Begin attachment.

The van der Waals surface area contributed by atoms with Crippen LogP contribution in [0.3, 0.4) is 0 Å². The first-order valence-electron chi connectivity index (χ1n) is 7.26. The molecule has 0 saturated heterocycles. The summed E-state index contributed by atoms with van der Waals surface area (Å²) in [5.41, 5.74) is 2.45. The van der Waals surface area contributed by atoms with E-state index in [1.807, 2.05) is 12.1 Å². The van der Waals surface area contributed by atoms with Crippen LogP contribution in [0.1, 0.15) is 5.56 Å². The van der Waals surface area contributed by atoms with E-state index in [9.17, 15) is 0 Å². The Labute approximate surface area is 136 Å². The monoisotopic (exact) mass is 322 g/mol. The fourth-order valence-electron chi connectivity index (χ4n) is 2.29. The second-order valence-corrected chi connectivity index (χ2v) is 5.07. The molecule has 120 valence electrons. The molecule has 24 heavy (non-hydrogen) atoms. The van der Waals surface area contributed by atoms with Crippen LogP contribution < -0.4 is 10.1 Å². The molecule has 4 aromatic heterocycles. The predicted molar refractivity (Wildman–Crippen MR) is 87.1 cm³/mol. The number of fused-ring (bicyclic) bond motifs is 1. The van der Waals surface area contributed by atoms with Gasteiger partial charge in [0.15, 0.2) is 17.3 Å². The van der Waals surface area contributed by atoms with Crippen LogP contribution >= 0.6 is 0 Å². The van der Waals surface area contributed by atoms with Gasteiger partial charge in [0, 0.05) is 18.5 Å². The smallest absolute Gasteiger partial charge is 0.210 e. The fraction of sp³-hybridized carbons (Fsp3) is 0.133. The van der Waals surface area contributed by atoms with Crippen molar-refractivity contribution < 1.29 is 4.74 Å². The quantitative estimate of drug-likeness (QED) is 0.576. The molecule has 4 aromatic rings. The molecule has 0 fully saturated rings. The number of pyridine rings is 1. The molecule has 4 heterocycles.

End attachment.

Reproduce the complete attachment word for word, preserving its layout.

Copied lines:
The van der Waals surface area contributed by atoms with Crippen LogP contribution in [0.3, 0.4) is 0 Å². The first-order valence-electron chi connectivity index (χ1n) is 7.26. The molecule has 0 saturated heterocycles. The summed E-state index contributed by atoms with van der Waals surface area (Å²) in [5.41, 5.74) is 2.45. The van der Waals surface area contributed by atoms with E-state index in [1.807, 2.05) is 12.1 Å². The van der Waals surface area contributed by atoms with Crippen LogP contribution in [0.1, 0.15) is 5.56 Å². The van der Waals surface area contributed by atoms with E-state index in [9.17, 15) is 0 Å². The Labute approximate surface area is 136 Å². The monoisotopic (exact) mass is 322 g/mol. The fourth-order valence-electron chi connectivity index (χ4n) is 2.29. The second-order valence-corrected chi connectivity index (χ2v) is 5.07. The molecule has 120 valence electrons. The molecule has 24 heavy (non-hydrogen) atoms. The van der Waals surface area contributed by atoms with Crippen LogP contribution < -0.4 is 10.1 Å². The molecule has 4 aromatic heterocycles. The predicted molar refractivity (Wildman–Crippen MR) is 87.1 cm³/mol. The number of fused-ring (bicyclic) bond motifs is 1. The van der Waals surface area contributed by atoms with Gasteiger partial charge in [0.15, 0.2) is 17.3 Å². The van der Waals surface area contributed by atoms with Crippen LogP contribution >= 0.6 is 0 Å². The van der Waals surface area contributed by atoms with Gasteiger partial charge in [0, 0.05) is 18.5 Å². The smallest absolute Gasteiger partial charge is 0.210 e. The fraction of sp³-hybridized carbons (Fsp3) is 0.133. The van der Waals surface area contributed by atoms with Crippen molar-refractivity contribution < 1.29 is 4.74 Å². The quantitative estimate of drug-likeness (QED) is 0.576. The molecule has 4 aromatic rings. The molecule has 0 fully saturated rings. The number of pyridine rings is 1. The molecule has 4 heterocycles.